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The Wikipedia article on keelhauling says:

The sailor was tied to a line that looped beneath the vessel, thrown overboard on one side of the ship, and dragged under the ship's keel, either from one side of the ship to the other, or the length of the ship (from bow to stern).

What I can't figure out is, how did the sailors manage to run a line under the ship? Having a diver swim it across seems prohibitively dangerous, especially on big ships, and even more so for lines running bow to stern. And I can't think of any other way to get a rope from one side to the other without getting snagged.

Is there any historical record of how this was accomplished? If not, I would also welcome reasonable speculation.

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up vote 6 down vote accepted

Go to the bow. Pass the line under the bowsprit and let out line on both ends until it is in the water. Walk back to midships.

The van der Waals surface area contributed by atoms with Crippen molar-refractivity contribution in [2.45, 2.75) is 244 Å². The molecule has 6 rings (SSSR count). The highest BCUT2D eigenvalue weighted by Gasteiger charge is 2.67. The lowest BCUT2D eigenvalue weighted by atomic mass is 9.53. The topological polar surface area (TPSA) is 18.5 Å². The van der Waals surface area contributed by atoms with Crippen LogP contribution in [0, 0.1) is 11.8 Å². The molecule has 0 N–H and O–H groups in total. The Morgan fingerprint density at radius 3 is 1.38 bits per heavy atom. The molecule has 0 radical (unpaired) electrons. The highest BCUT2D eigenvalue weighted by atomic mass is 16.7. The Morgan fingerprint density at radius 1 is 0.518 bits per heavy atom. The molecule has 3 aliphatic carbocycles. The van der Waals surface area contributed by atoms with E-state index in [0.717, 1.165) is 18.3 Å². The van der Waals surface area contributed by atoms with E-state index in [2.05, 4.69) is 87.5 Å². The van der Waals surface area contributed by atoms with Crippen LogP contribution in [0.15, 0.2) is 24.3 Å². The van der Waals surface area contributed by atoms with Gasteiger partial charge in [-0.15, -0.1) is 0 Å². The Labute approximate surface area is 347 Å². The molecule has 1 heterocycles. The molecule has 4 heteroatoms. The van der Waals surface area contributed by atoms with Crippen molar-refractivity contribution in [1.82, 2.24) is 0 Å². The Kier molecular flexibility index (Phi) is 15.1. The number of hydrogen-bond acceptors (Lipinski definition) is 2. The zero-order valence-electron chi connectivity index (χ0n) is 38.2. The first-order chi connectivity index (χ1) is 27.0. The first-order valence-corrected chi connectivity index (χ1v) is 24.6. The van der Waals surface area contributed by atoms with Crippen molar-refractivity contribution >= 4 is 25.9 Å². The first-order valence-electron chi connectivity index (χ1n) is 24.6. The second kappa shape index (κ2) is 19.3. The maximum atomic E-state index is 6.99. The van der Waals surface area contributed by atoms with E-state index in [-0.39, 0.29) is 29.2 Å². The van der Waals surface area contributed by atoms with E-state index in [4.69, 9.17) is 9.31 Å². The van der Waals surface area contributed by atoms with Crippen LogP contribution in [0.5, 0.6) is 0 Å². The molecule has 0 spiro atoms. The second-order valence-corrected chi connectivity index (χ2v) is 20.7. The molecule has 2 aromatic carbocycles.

When done, let go of one end and haul away.

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You obviously have never keel hauled anybody. The offender is brought under from amidships by the yard arm, not fore and aft. – Tyler Durden Jun 4 '14 at 22:15
I said to walk the line back to amidships. Both ends. – Oldcat Jun 4 '14 at 22:17

You just throw the line over the side.

Normally the line would be anchored at a yardarm. On a big ship the lower yardarms would have big rings at either end. So, you run the line through one, bring it around the stern, then you tie it to the guy, then loop it through the other ring on the same yardarm.

The punishment was more often a threat than a reality.

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